I call to Olive, “Olive, I need your help, get bags, and help me get EVERYTHING out. Everything between the seats, every cupholder, under the seats.” She and I put gloves on and start filling bags. She works hard, never complains, but fills bags with every kind of thing. Life as a family of 6 in a van for seven months.
Finley asks to help, I’m surprised, he can be sensitive to smells, but he lasts a bit, fills a bag. But Olive never gives up, shes on her hands and knees reaching under seats.
Andrew gets the keys, “I’m off!!” “Can I come?” Olive asks, “Sure, let’s go!” and I pick them up so they can do a 1.5 hour detail. Mallory and I organized her stuff, “Oh I’ve been looking for this!!!” She gets organized. We talk about life, she says things to me that encourage me in meaningful ways. In many ways it’s me who looks up to her, I respect her, think highly of her. Her words mean a lot.
We make a big dinner and eat it outside. We always ask each kid, “What were your two highs, one low, and one feeling of the day.” The kids are laughing together sharing. All of Mallory’s kids say their one feeling today is, “Happy!” “I’m so happy, and I love having so much good food!!!” Shouts Felicity. “Good food, huh? I LIKE this girl!” Andrew and I tell her, we’re all laughing, Poppy the loudest with no understanding of why.
The kids run off to play and Mallory tells us on her own, “My highs today were taking a shower and having a clean car. It was like Christmas and my birthday all in one. My low was Ava’s tantrum. And my feeling is…comforted. We smile, “We’re so glad.”
Heather texts…”We thought it would take a miracle, but honestly every person gave it their all. Everyone gave 100% and there was a joy in the air working together for them the entire time.”
One husband said it would take a Christmas miracle to get it all ready by that night when he got there that morning.
But I think God was in store for miracle for everyone that day. Right after dinner, we start to load up quickly, “Let’s go before it gets dark.”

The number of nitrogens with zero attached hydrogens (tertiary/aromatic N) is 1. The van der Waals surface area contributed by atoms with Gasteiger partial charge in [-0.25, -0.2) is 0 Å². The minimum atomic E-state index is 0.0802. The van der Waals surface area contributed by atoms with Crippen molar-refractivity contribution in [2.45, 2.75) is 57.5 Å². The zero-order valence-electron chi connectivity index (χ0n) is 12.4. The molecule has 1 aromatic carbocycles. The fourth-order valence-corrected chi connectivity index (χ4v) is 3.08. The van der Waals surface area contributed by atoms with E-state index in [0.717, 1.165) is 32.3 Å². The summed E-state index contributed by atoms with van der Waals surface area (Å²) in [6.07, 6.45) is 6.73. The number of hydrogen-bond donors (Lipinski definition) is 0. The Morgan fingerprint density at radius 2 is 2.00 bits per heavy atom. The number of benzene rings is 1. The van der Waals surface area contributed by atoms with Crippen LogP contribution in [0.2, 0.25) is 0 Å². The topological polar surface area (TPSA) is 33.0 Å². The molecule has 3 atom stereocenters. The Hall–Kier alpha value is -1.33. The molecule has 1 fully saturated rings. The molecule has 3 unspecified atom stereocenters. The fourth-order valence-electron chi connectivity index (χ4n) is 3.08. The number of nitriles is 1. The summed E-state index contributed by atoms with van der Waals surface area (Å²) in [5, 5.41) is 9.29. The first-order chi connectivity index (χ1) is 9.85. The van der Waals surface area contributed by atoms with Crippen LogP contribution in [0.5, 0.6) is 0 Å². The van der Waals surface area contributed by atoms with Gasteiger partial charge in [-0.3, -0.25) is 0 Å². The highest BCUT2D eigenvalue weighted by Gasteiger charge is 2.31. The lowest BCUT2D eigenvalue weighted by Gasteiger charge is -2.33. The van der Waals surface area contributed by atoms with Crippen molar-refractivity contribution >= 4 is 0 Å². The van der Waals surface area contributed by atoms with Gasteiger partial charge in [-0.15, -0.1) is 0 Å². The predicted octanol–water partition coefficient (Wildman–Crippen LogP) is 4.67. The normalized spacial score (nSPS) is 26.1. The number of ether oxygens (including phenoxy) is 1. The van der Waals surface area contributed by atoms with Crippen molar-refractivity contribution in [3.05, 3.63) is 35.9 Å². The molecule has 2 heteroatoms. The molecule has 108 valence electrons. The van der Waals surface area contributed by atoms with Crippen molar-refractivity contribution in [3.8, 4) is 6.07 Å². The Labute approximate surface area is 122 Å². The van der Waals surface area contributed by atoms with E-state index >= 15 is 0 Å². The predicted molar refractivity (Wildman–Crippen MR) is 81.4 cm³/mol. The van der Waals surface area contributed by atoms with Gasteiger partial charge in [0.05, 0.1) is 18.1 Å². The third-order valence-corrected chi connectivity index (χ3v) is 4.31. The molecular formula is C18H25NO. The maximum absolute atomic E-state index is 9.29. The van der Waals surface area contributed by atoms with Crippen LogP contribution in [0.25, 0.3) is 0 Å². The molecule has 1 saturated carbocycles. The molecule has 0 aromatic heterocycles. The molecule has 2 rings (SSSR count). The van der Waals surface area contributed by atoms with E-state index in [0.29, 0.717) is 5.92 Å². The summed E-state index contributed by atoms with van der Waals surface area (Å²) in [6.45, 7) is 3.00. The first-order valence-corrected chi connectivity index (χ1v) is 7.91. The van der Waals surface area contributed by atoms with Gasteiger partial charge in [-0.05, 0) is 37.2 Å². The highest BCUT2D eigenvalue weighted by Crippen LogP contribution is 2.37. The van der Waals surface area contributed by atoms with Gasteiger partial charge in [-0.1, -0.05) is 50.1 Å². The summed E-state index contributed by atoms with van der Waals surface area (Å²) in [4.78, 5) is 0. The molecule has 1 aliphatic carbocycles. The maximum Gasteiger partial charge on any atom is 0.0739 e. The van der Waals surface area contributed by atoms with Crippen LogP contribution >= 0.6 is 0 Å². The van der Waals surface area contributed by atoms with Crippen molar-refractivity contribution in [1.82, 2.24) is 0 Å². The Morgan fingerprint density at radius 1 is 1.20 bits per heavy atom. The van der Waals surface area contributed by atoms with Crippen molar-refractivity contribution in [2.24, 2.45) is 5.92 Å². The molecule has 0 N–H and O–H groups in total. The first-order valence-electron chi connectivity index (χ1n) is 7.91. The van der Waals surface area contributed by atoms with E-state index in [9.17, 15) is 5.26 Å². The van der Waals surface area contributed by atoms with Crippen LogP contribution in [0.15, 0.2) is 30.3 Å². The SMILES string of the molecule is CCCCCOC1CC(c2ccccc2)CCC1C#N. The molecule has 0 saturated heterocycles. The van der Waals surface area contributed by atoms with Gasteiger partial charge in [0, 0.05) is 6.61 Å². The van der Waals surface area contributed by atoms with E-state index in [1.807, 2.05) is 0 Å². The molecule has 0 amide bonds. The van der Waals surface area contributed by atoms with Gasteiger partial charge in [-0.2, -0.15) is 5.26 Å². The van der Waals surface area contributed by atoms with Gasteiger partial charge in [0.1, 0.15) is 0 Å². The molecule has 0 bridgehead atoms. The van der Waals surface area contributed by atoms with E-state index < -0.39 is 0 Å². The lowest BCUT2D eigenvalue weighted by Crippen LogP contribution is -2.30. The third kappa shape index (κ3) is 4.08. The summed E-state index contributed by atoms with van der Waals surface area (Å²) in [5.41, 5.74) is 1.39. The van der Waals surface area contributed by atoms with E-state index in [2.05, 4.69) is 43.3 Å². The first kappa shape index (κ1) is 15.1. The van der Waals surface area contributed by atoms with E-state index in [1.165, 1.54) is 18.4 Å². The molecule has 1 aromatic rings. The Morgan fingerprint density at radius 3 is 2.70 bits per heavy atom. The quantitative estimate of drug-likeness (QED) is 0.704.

“I LIKE MY CLEAN CAR!” Shouts the three-year-old. “I just like it!”
“I LOVE YOU GUYS!” Mallory says.
“I’m actually bummed you guys are leaving, that was so fun having you, but I know you guys are going to an amazing place, just follow our car.” We drive for 20 minutes and pull into the lot. There are goats and chickens, 4 acres, a zipline, trees and space to run. The trailer is HUGE, HUGE!!!!!
Even Andrew and I marvel at it. Mallory gets our of her car and is crying. The children are screaming as they run inside. We walk in and it’s sparking, a big kitchen, a living room. The girls are running down the long hallway to the bedrooms, two rooms. They find clothes and diapers collected and laid out for them. “IT’S HUGE!! IT’S HUGE!!!” They keep yelling. There’s a bathtub in the bathroom. The oldest boy has his own room, he smiles but can’t say anything.
Jeremy, Heather’s husband had been working all day, “The growth group really pulled through, I can’t even tell you what all went into this, it was so much work, we had to dig trenches, one mopped this floor about 6 times, it was so dirty– and everyone did it. It was incredible.” Their twin sons start running around with our 5 kids, and their 5 kids. Felicity, the oldest girl– ‘little mama’ of everyone, always so careful about everyone’s feelings, puts on a helmet as Jeremy takes her on the zipline and she shrieks with joy. The joy of a child being a child, free from worry as she glides through the air, arms up, head back.
‘You can’t force these things. They only come about through my Spirit,’ says God-of-the-Angel-Armies.
While changing lives, God also changes stubborn, petulant hearts, like mine. We told each of our kids how proud we were to be their parents, we saw God working through each of them.
Mallory is in a good place, with good people, and with a little team now in her corner. And God did it all. No way anyone could have planned and done what needed to happen on their own, and it came together at the exact moment. Everyone’s own little Christmas miracle–on Labor day.
GG, we’re honored to know you guys.
“Because a loveless world,” said Jesus, “is a sightless world. If anyone loves me, he will carefully keep my word and my Father will love him—we’ll move right into the neighborhood!
j. 14. 23